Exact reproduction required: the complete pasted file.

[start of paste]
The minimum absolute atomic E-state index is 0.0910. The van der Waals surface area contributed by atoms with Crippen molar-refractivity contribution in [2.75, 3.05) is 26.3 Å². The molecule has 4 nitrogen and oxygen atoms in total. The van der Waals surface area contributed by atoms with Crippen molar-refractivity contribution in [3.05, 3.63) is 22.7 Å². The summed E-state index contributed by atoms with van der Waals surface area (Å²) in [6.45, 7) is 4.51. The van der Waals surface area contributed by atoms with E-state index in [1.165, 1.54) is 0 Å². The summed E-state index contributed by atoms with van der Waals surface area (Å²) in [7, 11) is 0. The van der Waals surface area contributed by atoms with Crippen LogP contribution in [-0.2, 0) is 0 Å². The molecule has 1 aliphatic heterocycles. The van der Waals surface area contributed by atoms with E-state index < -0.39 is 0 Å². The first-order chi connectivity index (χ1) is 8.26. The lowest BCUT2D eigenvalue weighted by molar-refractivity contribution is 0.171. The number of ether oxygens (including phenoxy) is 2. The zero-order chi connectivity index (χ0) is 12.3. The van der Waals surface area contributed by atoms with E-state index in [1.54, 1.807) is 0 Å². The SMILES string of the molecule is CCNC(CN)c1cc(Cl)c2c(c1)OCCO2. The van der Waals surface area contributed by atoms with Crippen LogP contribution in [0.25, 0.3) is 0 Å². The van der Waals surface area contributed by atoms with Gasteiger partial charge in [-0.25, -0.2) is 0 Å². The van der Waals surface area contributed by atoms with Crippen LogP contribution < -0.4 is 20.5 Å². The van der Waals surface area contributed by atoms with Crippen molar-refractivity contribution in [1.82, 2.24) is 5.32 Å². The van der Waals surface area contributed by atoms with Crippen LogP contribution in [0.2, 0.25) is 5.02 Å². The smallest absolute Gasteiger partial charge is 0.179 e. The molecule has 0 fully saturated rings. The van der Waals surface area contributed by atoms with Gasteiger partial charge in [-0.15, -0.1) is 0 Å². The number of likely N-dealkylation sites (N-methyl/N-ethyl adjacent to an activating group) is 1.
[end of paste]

The minimum absolute atomic E-state index is 0.0910. The van der Waals surface area contributed by atoms with Crippen molar-refractivity contribution in [2.75, 3.05) is 26.3 Å². The molecule has 4 nitrogen and oxygen atoms in total. The van der Waals surface area contributed by atoms with Crippen molar-refractivity contribution in [3.05, 3.63) is 22.7 Å². The summed E-state index contributed by atoms with van der Waals surface area (Å²) in [6.45, 7) is 4.51. The van der Waals surface area contributed by atoms with E-state index in [1.165, 1.54) is 0 Å². The summed E-state index contributed by atoms with van der Waals surface area (Å²) in [7, 11) is 0. The van der Waals surface area contributed by atoms with Crippen LogP contribution in [-0.2, 0) is 0 Å². The molecule has 1 aliphatic heterocycles. The van der Waals surface area contributed by atoms with E-state index < -0.39 is 0 Å². The first-order chi connectivity index (χ1) is 8.26. The lowest BCUT2D eigenvalue weighted by molar-refractivity contribution is 0.171. The number of ether oxygens (including phenoxy) is 2. The zero-order chi connectivity index (χ0) is 12.3. The van der Waals surface area contributed by atoms with E-state index in [1.54, 1.807) is 0 Å². The SMILES string of the molecule is CCNC(CN)c1cc(Cl)c2c(c1)OCCO2. The van der Waals surface area contributed by atoms with Crippen LogP contribution in [0.25, 0.3) is 0 Å². The van der Waals surface area contributed by atoms with Gasteiger partial charge in [-0.25, -0.2) is 0 Å². The van der Waals surface area contributed by atoms with Crippen LogP contribution < -0.4 is 20.5 Å². The van der Waals surface area contributed by atoms with Crippen molar-refractivity contribution in [1.82, 2.24) is 5.32 Å². The van der Waals surface area contributed by atoms with Crippen LogP contribution in [0.2, 0.25) is 5.02 Å². The smallest absolute Gasteiger partial charge is 0.179 e. The molecule has 0 fully saturated rings. The van der Waals surface area contributed by atoms with Gasteiger partial charge in [-0.15, -0.1) is 0 Å². The number of likely N-dealkylation sites (N-methyl/N-ethyl adjacent to an activating group) is 1.